What it’s like for a teen to be raised by a tiger mom

Tiger Mom and Her Cub is a new monthly column in AsAmNews. I am Bethany Liu
aka Tiger Cub. I am a high school sophomore in California who has been raised by a
Tiger Mom. My mother was born in New York and grew up in a small town in South
Carolina with immigrant parents. My grandparents came to America to live the
American Dream, and they expected her to follow the path they set out.

Cub:


I feel a lot of Tiger pressure because my mom graduated top of her class, and went to
Duke in engineering and Stanford for Business School. She sits on boards, started a
non-profit, and wrote a book. She is a CEO of a big company. She did all the things
my grandparents wanted, and in turn, she wants me to do the same.

I’m expected to get straight A’s in all honors and AP classes in addition to having extracurriculars. I take practice ACTs on the weekends, and my mom complains I started in 10th grade
instead of 8th like my brother who got a perfect score. My mother speaks about
never having gotten below an A in high school while I whine about my two B’s. She
recalls having dreams of becoming an engineer, I am not sure what I want but I am
sure engineering is not for me.

I have a different outlook on life than she does, both
as a product of my generation and as a result of the culture I was raised in.
My mom believes in a very narrow and strict path to success, the one that she
followed, I believe that there can be another way. I don’t think that this path is for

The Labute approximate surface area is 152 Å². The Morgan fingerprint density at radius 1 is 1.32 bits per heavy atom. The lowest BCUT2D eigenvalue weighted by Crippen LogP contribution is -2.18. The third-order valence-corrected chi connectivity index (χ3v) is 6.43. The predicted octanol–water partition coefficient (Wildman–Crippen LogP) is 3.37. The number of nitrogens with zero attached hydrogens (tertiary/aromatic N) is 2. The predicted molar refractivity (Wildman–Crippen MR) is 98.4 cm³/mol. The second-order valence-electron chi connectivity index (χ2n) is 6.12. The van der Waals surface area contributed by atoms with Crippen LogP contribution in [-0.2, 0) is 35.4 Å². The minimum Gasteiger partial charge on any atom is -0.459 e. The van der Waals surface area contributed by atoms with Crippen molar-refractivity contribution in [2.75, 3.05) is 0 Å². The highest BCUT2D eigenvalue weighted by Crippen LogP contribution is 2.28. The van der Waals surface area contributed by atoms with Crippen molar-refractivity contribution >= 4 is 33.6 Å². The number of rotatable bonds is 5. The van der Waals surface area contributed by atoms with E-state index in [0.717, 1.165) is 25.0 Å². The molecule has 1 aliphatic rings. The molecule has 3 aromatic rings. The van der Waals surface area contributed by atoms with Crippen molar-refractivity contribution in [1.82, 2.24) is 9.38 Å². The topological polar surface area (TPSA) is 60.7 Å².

everyone. Not everyone is book-smart and suited for the academic environment of
college.

There is value in letting people pursue their dreams, even if they are not the
dreams of their parents. There is not one singular path through life that works for
everyone. People can get to the same place through different journeys and
sometimes passion and enjoyment are more important than material things. Each of
us has a different definition of what a successful life should look like and I believe
that modern parenting should reflect this notion.

My mother disagrees, for example,
I was forced by my mom to play piano for seven years, and she only let me quit after my teacher had all but given up on me. I don’t believe that piano truly changed
much and I don’t think that it added anything but stress to my life.

Mom:


The goal of piano is not an end in and of itself, but to teach you to stick and learn
something over a long period of time. True expertise can only be found through
perseverance and hard work, skills that will be critical in your future. Life doesn’t
come easy, learning to persist and continue even when things are hard is an
invaluable skill to have.

Cub:


Agree to disagree. I don’t think that forced piano lessons are the only way to teach
these skills. Allowing someone to learn to persevere in something they are
passionate about is infinitely more valuable than forcing someone to continue
playing an instrument they do not care for.

Mom:


Think back to what that experience taught you other than a hatred for your mom
nagging you. Even something that you do not have an affinity towards is something
that you can learn. It taught you that with enough time and perseverance, you can
learn to do anything, even if it’s not something that you chose for yourself.

Cub:


I will admit that I would never have chosen piano on my own and in the end, I did
learn something, though I wish that it didn’t take seven years of you yelling at me to
do so.

Though we started this column to help others who feel the mom and cub tension. I
hope that it will help us work on our relationship too.